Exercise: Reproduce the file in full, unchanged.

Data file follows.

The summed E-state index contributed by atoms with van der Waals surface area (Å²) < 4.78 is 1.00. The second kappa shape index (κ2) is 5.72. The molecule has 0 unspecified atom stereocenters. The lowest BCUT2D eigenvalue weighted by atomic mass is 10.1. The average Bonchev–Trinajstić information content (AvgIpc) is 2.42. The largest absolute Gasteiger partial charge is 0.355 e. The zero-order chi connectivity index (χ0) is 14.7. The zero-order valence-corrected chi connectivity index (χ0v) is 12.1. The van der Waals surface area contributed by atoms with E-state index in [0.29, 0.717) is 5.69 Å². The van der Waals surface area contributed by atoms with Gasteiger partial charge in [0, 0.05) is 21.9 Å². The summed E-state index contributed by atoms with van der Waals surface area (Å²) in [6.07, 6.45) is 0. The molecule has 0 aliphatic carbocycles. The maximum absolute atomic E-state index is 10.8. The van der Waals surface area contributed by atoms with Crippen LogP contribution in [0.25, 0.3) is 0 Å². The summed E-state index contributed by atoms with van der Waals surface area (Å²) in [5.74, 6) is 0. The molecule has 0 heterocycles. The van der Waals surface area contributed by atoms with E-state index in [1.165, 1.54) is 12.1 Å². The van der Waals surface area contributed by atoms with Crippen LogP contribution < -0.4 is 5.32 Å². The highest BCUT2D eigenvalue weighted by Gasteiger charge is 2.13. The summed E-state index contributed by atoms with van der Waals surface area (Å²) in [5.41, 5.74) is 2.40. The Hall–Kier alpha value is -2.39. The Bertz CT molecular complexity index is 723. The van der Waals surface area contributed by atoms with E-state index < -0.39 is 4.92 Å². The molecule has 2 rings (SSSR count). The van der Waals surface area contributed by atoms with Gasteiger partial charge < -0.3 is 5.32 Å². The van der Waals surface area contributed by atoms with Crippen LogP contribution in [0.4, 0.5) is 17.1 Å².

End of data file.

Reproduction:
The summed E-state index contributed by atoms with van der Waals surface area (Å²) < 4.78 is 1.00. The second kappa shape index (κ2) is 5.72. The molecule has 0 unspecified atom stereocenters. The lowest BCUT2D eigenvalue weighted by atomic mass is 10.1. The average Bonchev–Trinajstić information content (AvgIpc) is 2.42. The largest absolute Gasteiger partial charge is 0.355 e. The zero-order chi connectivity index (χ0) is 14.7. The zero-order valence-corrected chi connectivity index (χ0v) is 12.1. The van der Waals surface area contributed by atoms with E-state index in [0.29, 0.717) is 5.69 Å². The van der Waals surface area contributed by atoms with Gasteiger partial charge in [0, 0.05) is 21.9 Å². The summed E-state index contributed by atoms with van der Waals surface area (Å²) in [6.07, 6.45) is 0. The molecule has 0 aliphatic carbocycles. The maximum absolute atomic E-state index is 10.8. The van der Waals surface area contributed by atoms with Crippen LogP contribution in [0.25, 0.3) is 0 Å². The summed E-state index contributed by atoms with van der Waals surface area (Å²) in [5.74, 6) is 0. The molecule has 0 heterocycles. The van der Waals surface area contributed by atoms with E-state index in [1.165, 1.54) is 12.1 Å². The van der Waals surface area contributed by atoms with Crippen LogP contribution < -0.4 is 5.32 Å². The highest BCUT2D eigenvalue weighted by Gasteiger charge is 2.13. The summed E-state index contributed by atoms with van der Waals surface area (Å²) in [5.41, 5.74) is 2.40. The Hall–Kier alpha value is -2.39. The Bertz CT molecular complexity index is 723. The van der Waals surface area contributed by atoms with E-state index < -0.39 is 4.92 Å². The molecule has 2 rings (SSSR count). The van der Waals surface area contributed by atoms with Gasteiger partial charge < -0.3 is 5.32 Å². The van der Waals surface area contributed by atoms with Crippen LogP contribution in [0.4, 0.5) is 17.1 Å².